This ecoregion occupies the Rocky Mountain foothills in western Alberta and a small section of east central British Columbia. Two disjunct geographic areas comprise this ecoregion.
Mean annual temperature ranges from -0.5°C in the north to 2°C in the southern region. Mean summer temperature ranges from 13°C in the north to 15°C in the south, and mean winter temperature ranges significantly, from -17.5C in the north to -10C in the south. Annual precipitation is even throughout the entire ecoregion (400-600mm). This climate is classified as boreal southern Cordilleran (ESWG 1995).
The foothills of the Western Alberta Upland rise above the plains, and are mainly linear ridges, rolling plateau remnants, and broad valleys. Higher elevations range from 700-1500 m asl. The Clear Hills Upland in the north has elevations in the range of 550-1050 m asl, and has steep slopes, some rolling plateau remnants, and broad, gently undulating valleys (ESWG 1995).
Vegetation is characterized by mixed forests of lodgepole pine (Pinus contorta), quaking aspen (Populus tremuloides) and white spruce (Picea glauca), with balsam poplar (P. balsamifera), paper birch (Betula papyrifera) and balsam fir (Abies balsamifera). Aspen and open stands of lodgepole pine occur on drier sites; black spruce (P. mariana) and tamarack (Larix laricina) are associated with wet sites. The Alberta/British Columbia Foothills Forests are transitional, marking mixed vegetation between boreal and Cordilleran vegetation. Fire is probably the most important disturbance regime, although seasonal and year-to-year changes in precipitation will also alter species assemblages (ESWG 1995).
Beaver (Castor canadensis), black bear (Ursus americanus), moose (Alces alces), muskrat (Ondatra zibethica), wolf (Canis lupus), snowshoe hare (Lepus americanus), sandhill crane (Grus canadensis), ruffed grouse (Bonasa umbellus), spruce grouse (Dendragapus canadensis) and waterfowl are characteristic of this ecoregion (ESWG 1995).
Among rare ecological and evoutionary phenomena are some of the highest population densities of moose in North America, and a variety of eastern warbler species (Parulinae) that reach their northwestern limits in North America here. In addition, Halfway Valley is a major migration stopover for migrating sandhill cranes. The northern portion of this ecoregion contains an area known as the Chinchauga Hills, which contains two subspecies of caribou (Ranigfer tarandus), one a mountain subspecies and the other a woodland subspecies.
There is virtually no completely undisturbed habitat in this ecoregion. Most of the ecoregion was ranked as ‘altered’ with a smaller portion ranked as ‘heavily altered’.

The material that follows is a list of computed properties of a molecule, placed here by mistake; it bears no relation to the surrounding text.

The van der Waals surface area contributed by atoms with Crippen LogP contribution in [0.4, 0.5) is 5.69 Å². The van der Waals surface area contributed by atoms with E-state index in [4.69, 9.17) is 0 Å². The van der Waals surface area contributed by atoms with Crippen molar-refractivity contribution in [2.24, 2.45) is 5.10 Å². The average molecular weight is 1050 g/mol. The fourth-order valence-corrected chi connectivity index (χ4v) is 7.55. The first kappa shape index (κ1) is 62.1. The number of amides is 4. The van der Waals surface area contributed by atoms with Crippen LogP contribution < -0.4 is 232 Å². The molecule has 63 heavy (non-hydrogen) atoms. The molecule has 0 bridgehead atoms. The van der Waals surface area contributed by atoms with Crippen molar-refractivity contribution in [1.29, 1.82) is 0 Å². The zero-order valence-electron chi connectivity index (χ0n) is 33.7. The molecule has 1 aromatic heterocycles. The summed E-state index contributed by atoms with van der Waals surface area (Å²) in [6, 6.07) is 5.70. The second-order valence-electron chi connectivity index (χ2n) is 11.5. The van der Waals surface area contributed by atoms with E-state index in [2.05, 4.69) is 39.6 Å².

A variety of extensive human use is prevalent in this ecoregion, including logging, agricultural expansion from the south that is converting aspen forests to cereal and hay crops, livestock grazing in community pastures, intensive seismic exploration, and pipelines.
Remaining Blocks of Intact Habitat
There are no completely unaltered large habitat blocks. The largest site with the least diturbance appears to be the Chinchauga Hills.
Degree of Fragmentation
Agriculture, roads and logging have fragmented the ecoregion. To a lesser extent, an extensive network of seismic lines creates divisions, but their narrow character is less disruptive to some species than roads. They do, however, create opportunities for increased access to otherwise more remote areas.
Degree of Protection
•Goose Mountain Ecological Reserve - western Alberta - 12.46 km2
•Whitecourt Mountain Natural Area - western Alberta - 5.44 km2
Types and Severity of Threats
Much of the territory in this ecoregion has been allocated to various kinds of industrial resource uses several times over. Forestry, oil and gas, and agriculture combine to place a high human demand on the landscape. Predator control of ‘nuisance’ animals, or under the guise of wildlife management, is a serious threat to both grizzly bear (Ursus arctos) and wolf (Canis lupus) populations in this ecoregion. The caribou populations in the Chinchauga Hills are severely threatened due to habitat loss and degradation.
Suite of Priority Activities to Enhance Biodiversity Conservation
•Protect the Chinchauga Hills
•Protect riparian habitats throughout the ecoregion.
•Alberta Wilderness Association
•Canadian Parks and Wilderness Society,Calgary/Banff Chapter
•Canadian Parks and Wilderness Society, Edmonton Chapter
•The Nature Conservancy, Alberta
•World Wildlife Fund Canada
Relationship to other classification schemes
The Western Alberta Upland (TEC 145 and 146) occurs as two separate areas in west-central Alberta. The small, southern region extends into the foothills, and the larger area crosses into British Columbia. The Clear Hills Upland, which comprises the northern section of the Foothills Forests (TEC 137), spans the British Columbia-Alberta boundary north of the Peace River district (Ecological Stratification Working Group 1995). This ecoregion falls within the Lower and Upper Foothills sections of the Boreal forest region (19a and 19c) (Rowe 1972).
Prepared by: D. Demarchi, R. Usher, K. Kavanagh, M. Sims, G. Mann.